Diethyl pyrocarbonate

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Diethyl pyrocarbonate
Diethyl pyrocarbonate.svg
Diethyl pyrocarbonate3d.png
IUPAC name
Diethyl dicarbonate
Other names
  • Diethylpyrocarbonate
  • Diethyl oxydiformate
  • Ethoxyformic anhydride
  • Pyrocarbonic acid diethyl ester
  • DEPC
3D model (JSmol)
ECHA InfoCard 100.015.039
MeSH Diethylpyrocarbonate
Molar mass 162.14 g·mol−1
Appearance Clear, colorless liquid
Density 1.101 g/mL at 25 °C
1.121 g/mL at 20 °C
Boiling point 93 to 94 °C (199 to 201 °F; 366 to 367 K) at 24 hPa
Main hazards Harmful
R-phrases (outdated) R22 R36/37/38
Flash point 69 °C (156 °F; 342 K) closed cup
Lethal dose or concentration (LD, LC):
Oral - rat - 850 mg/kg
Related compounds
Related compounds
Di-tert-butyl dicarbonate
Dimethyl dicarbonate
Except where otherwise noted, data are given for materials in their standard state (at 25 °C [77 °F], 100 kPa).
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Infobox references

Diethyl pyrocarbonate (DEPC), also called diethyl dicarbonate (IUPAC name), is used in the laboratory to inactivate RNase enzymes in water and on laboratory utensils. It does so by the covalent modification of histidine (most strongly), lysine, cysteine, and tyrosine residues.[1][2]

DEPC-treated (and therefore RNase-free) water is used in handling of RNA in the laboratory to reduce the risk of RNA being degraded by RNases.

Water is usually treated with 0.1% v/v DEPC for at least 2 hours at 37 °C and then autoclaved (at least 15 min) to inactivate traces of DEPC. Inactivation of DEPC in this manner yields CO2 and ethanol. Higher concentrations of DEPC are capable of deactivating larger amounts of RNase, but remaining traces or byproducts may inhibit further biochemical reactions such as in vitro translation. Furthermore, chemical modification of RNA such as carboxymethylation is possible when traces of DEPC or its byproducts are present, resulting in impaired recovery of intact RNA even after buffer exchange (after precipitation).

DEPC treated water for use in a laboratory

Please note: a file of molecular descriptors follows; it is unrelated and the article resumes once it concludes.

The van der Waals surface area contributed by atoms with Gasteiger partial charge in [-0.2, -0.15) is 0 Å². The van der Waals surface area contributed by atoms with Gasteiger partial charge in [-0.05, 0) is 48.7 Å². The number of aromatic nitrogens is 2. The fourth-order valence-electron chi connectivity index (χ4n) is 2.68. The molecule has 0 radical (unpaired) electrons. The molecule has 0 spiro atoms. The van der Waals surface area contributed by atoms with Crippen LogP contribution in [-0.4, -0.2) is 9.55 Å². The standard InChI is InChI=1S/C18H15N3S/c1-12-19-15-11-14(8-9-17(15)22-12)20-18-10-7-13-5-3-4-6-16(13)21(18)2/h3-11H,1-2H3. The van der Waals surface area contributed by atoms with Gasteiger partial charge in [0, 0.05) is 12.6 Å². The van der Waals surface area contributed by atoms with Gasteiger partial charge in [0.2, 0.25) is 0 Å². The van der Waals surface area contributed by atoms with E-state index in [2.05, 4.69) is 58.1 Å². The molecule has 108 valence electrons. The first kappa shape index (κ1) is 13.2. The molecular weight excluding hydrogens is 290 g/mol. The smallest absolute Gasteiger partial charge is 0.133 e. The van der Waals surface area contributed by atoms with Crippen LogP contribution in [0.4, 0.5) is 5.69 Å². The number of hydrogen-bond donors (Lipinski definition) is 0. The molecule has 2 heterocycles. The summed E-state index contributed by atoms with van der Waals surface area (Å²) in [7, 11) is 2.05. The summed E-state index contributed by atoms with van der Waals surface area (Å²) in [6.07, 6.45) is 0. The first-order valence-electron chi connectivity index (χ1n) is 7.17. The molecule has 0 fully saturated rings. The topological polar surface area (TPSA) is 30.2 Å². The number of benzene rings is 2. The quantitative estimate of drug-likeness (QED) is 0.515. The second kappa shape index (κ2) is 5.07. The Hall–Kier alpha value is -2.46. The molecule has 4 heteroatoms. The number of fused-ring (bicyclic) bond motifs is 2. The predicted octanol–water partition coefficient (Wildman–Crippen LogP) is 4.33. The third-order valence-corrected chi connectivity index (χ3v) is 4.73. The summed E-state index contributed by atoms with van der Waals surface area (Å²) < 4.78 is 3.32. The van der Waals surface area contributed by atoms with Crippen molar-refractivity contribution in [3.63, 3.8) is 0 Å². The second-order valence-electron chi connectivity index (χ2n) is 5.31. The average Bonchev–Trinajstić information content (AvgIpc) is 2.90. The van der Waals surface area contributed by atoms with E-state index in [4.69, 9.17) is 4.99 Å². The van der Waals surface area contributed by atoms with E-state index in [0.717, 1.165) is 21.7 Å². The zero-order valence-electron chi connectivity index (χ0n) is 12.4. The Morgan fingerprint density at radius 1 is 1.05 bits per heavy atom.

DEPC is unstable in water and susceptible to hydrolysis to carbon dioxide and ethanol, especially in the presence of a nucleophile. For this reason, DEPC cannot be used with Tris or HEPES buffers. In contrast, it can be used with phosphate-buffered saline or MOPS.[3] A handy rule is that enzymes or chemicals which have active -O:, -N: or -S: cannot be treated with DEPC to become RNase-free, as DEPC reacts with these species. Furthermore, DEPC degradation products can inhibit in vitro transcription.

DEPC derivatization of histidines is also used to study the importance of histidyl residues in enzymes. Modification of histidine by DEPC results in carbethoxylated derivates at the N-omega-2 nitrogen of the imidazole ring. DEPC modification of histidines can be reversed by treatment with 0.5 M hydroxylamine at neutral pH.

DEPC can also be used for probing the structure of double-stranded DNA.<needs reference />


  1. ^ Chirgwin, John M; et al. (1979). "Isolation of biologically active ribonucleic acid from sourcesenriched in ribonuclease". Biochemistry. 18 (24): 5294–5299. doi:10.1021/bi00591a005. PMID 518835.
  2. ^ Wolf, Barry; Lesnaw, Judith A.; Reichmann, Manfred E. (1970). "A Mechanism of the Irreversible Inactivation of Bovine Pancreatic Ribonuclease by Diethylpyrocarbonate. A General Reaction of Diethylpyrocarbonate with Proteins". European Journal of Biochemistry. 13 (3): 519–25. doi:10.1111/j.1432-1033.1970.tb00955.x. PMID 5444158.
  3. ^ "FAQ about DEPC". Sigma-Aldrich. Retrieved 12 August 2012.

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